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 / Updated  / Source: NBC News

James Best, an actor best known for his portrayal of bumbling Sheriff Rosco P. Coltrane on the hit TV series "The Dukes of Hazzard," died Monday night, his wife confirmed to NBC News.

Best, 88, had spent his final days in a Hickory, North Carolina hospice, where he succumbed to complications related to pneumonia, according to his wife, Dorothy Best Collier.

Born in Kentucky in 1926, Best learned acting in the Army, and moved to Hollywood in the 1950s, where he appeared in dozens of war pictures, Westerns and comedies over a career that spanned seven decades. But his most famous character was Coltrane, the ornery lawman who seemed to do nothing but chase Bo and Luke Duke — and their orange 1969 Dodge Charger — around fictional Hazzard County, Georgia.

"Roscoe was his defining character, but he had such a beautiful and wonderful and vast career," Collier said.

Best took on that character after briefly leaving Hollywood to teach acting in the 1970s, according to an obituary posted on Best's website by a friend and authorized by his family. The role came to him in 1979, when CBS developed a mid-season replacement series about a pair of daredevil cousins who outwit and outrun a corrupt county commissioner, Boss Hogg, and his Keystone Cop-like police force. Best's Coltrane, often accompanied by a lethargic basset hound named Flash, became of the show's most popular characters.

"The Dukes of Hazzard" was a massive hit, running until 1985. After the show wrapped, Best kept acting in other projects.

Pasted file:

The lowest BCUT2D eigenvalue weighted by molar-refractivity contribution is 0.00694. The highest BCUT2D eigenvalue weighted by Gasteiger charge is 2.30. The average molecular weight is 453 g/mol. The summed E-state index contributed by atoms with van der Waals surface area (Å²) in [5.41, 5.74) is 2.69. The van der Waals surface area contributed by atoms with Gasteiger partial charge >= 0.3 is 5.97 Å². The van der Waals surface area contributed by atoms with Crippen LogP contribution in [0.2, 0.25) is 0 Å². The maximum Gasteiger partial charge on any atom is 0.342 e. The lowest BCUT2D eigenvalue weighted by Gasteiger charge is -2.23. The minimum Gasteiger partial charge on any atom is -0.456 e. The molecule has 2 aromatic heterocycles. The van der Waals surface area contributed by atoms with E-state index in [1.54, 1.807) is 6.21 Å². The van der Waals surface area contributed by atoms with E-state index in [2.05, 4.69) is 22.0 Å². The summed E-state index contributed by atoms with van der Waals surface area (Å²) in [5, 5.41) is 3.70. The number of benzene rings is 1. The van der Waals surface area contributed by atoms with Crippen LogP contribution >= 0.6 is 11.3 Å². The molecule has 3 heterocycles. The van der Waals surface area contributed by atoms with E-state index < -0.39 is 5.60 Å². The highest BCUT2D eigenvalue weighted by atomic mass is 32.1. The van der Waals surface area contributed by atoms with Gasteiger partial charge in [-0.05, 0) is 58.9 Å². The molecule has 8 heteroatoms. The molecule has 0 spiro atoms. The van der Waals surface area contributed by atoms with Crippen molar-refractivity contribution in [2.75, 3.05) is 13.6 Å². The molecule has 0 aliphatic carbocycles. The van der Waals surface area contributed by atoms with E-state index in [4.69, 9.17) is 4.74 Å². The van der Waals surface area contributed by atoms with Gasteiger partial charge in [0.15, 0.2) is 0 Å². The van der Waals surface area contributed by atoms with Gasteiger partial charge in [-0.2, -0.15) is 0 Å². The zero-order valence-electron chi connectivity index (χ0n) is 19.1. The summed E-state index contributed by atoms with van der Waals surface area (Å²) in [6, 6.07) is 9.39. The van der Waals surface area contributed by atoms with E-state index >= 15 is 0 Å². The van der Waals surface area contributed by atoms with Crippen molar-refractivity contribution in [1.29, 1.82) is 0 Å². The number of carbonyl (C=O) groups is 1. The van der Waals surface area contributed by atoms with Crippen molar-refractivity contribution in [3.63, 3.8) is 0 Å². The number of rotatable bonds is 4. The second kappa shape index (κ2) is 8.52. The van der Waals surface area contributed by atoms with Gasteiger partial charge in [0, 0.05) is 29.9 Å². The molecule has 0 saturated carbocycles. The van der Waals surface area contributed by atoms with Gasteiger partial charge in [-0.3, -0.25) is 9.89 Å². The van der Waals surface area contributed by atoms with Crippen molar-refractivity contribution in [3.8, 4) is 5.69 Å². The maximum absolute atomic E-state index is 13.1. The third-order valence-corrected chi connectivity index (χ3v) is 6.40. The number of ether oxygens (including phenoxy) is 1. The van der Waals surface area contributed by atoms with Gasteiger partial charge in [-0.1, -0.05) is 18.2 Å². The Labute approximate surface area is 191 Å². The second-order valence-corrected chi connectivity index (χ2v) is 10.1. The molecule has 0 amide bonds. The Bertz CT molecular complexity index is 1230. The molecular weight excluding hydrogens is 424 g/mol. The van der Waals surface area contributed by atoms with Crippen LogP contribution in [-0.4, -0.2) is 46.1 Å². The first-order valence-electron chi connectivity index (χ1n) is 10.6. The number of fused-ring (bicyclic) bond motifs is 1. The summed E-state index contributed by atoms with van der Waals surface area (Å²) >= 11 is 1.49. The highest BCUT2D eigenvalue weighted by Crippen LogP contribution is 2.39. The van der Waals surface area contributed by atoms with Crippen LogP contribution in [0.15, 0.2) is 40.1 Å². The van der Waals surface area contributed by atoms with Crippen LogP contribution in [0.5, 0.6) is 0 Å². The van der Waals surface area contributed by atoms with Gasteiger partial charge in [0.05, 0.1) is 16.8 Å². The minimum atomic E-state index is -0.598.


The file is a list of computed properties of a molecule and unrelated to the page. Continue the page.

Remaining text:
But he continued to embrace Sheriff Coltrane, reprising the character for a pair of reunion movies and in a video game based on the show.

“I acted the part as good as I could,” Best once told The Charlotte Observer. “Rosco — let’s face it — was a charmer. It was a fun thing.”

James Best attends the Hallmark Channel and Hallmark Movie Channel's "2013 Winter TCA" Press Gala at The Huntington Library and Gardens on January 4, 2013 in San Marino, California.Jason Kempin / Getty Images

He also wrote, produced and directed other projects, and acted on stage. He produced a 2012 sequel to the 1959 cult horror movie "The Killer Shrews," in which he had starred. His last completed film was "The Sweeter Side of Life," a 2013 movie for the Hallmark Channel.

At the time of his death, he was working on a film about World War II veterans, his online obituary said.

In addition to Collier, Best is survived by a son, Gary Allen Best, daughters JoJami Best Tyler and Janeen Damian and their families, including three grandchildren.

— Jon Schuppe